I used to be very anti deadlift but they are key when you are trying to build a big back. The deadlift variation you do isn’t super important, but the important thing is that you pick one and you go heavy. I don’t do conventional deadlifts because they take too much out of me and I don’t feel them in one particular place. I like rack pulls because I could really focus on my upper back and I like RDL’s because they give me a chance to really focus on my hamstrings. If you are trying to get a big back in a hurry, then I would suggest that you pick rack pulls. Rack pulls basically take the legs out of the movement so you get to really hammer your back.
7) YOU’RE NOT DOING ANY HEAVY FREE WEIGHT ROWS.
Rows on a machine are great, but you should be prioritizing heavy free weight rows (preferably with a barbell). You can use dumbbells too but the barbell lets you go heavier so you can really overload your back. I would suggest that you do both to get the best of both worlds. My favorite rowing variations with a barbell are:
• Pendlay Rows
• T-Bar Rows
• Barbell rows
8) YOU’RE NOT DOING PULL-UPS OR CHIN-UP VARIATIONS.
Pull-ups and Chin-ups are known as the upper body squat and I actually agree. This exercise has really made a difference in the way my lats look and I look a lot wider back of them. Make sure that you are incorporating pull-ups in your program to get that width in your lats.
9) YOU DON’T EXPERIMENT WITH DIFFERENT GRIPS.
I always see people using the same grips on the same exercises for back and that’s one of the reasons why their back always looks the same. For overall development it’s good to change your grips on rows, pull-ups and even deadlifts. If you want to spice things up with your deadlifts, then try snatch grip deadlifts or snatch grip rack pulls and your upper back will blow up.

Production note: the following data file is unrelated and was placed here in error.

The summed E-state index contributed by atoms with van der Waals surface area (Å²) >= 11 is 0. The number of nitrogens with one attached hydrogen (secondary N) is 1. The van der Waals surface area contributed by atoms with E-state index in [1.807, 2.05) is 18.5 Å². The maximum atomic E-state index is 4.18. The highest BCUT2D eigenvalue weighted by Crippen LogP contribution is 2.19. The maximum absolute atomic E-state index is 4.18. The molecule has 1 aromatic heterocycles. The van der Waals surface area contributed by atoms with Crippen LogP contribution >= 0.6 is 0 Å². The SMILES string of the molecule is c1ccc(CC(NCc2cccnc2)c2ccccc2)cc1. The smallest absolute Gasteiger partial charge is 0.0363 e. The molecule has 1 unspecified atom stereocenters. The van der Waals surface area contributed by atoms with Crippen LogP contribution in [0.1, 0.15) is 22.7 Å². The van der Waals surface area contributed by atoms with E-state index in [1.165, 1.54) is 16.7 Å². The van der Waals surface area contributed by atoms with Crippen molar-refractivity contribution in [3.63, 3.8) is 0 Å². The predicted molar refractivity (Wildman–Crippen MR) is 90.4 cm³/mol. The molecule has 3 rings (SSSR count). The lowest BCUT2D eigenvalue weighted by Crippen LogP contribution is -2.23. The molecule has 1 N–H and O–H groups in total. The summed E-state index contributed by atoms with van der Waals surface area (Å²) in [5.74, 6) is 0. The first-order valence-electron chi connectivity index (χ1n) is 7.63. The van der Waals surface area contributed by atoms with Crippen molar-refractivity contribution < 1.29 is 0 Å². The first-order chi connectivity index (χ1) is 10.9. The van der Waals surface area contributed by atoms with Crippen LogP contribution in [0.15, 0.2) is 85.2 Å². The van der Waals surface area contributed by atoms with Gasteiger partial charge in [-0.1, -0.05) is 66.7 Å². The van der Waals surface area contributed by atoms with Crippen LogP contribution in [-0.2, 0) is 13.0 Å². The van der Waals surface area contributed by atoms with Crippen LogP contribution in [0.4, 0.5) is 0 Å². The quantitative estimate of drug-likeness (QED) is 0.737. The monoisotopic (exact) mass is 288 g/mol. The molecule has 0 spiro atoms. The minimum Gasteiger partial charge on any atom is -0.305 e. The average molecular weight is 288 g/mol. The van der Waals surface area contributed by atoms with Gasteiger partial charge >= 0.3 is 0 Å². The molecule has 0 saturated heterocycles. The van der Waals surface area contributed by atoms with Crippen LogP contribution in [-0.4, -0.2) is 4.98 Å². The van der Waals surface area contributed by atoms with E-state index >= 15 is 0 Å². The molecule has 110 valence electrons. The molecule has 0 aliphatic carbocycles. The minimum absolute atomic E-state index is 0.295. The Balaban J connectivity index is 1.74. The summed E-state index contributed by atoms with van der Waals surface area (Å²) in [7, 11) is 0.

10) YOU’RE NOT INCLUDING ANY OLYMPIC LIFTS IN YOUR PROGRAMMING.
One thing that all Olympic lifters have in common is that they all have huge traps and upper backs. If you want that power look then you have to include some sort of explosive pulling for low reps. I honestly don’t care which one you pick, but you should pick one or two Olympics and do them about twice per week. I like Cleans, high pulls and snatches but if I were to only pick one it would be the snatch grip high pull because it is one of the easiest Olympic lift variations to learn and it’s the easiest on the shoulders, elbows and wrists.
11) YOU’RE NOT SQUEEZING AND CONTRACTING YOUR BACK HARD ENOUGH OF EVERY REP.
Most people don’t understand when I say that they aren’t squeezing their back hard enough. Johnnie Jackson has one of the best backs in bodybuilding and he once said that squeezing the target muscle brings 10-15% more blood into that muscle that could potentially lead to growth.
12) YOU’RE NOT GETTING A NICE STRETCH ON YOUR ROWS AND PULL-UP VARIATIONS.
This is what bodybuilding is all about in a nutshell, how well you can stretch and squeeze the muscle with the most amount of weight possible. You always hear bodybuilders repeating over and over again “stretch and squeeze”. This doesn’t apply to Olympic lifts and other specific exercises.
13) YOU’RE NOT DOING PUMP WORK AT THE END OF YOUR WORKOUT.
I don’t want you to only focus on pump work, but bodybuilders have the biggest backs and most of them do pump work at the end of their workouts. Examples of good exercises for pump work would be like lat pullovers, high rep rows, pull-ups or whatever. Arnold was really big on the pump and even though I think its a bit overrated, nobody can deny the fact that it could still contribute to a big back. The only thing to make sure is that you do your heavy work before jumping into pump work. As a bonus, pump work will help you improve your mind muscle connection.
14) YOU DON’T STRETCH YOUR LATS.
Tight lats aren’t good when you are trying build a big back and tight lats could also lead to possible upper body injuries if they are too tight.
15) YOU’RE NOT DOING UNILATERAL BACK WORK.
Unilateral work will help you prevent getting imbalances in your back (one lat bigger than the other). I used to have one lat bigger than the other because I wasn’t doing enough dumbbell rows and I always had my backpack on my right shoulder for years. An unbalanced back looks stupid if you ask me and it defeats the purpose so be sure to throw in some dumbbell rows.
So there you have it, these are some back tips that could really help you build a bigger back. Try not to complicate things and remember that it takes time to build a big back that deserves a second or third glance. It might take you years or even decades, but the results will definitely be worth it, mark my words.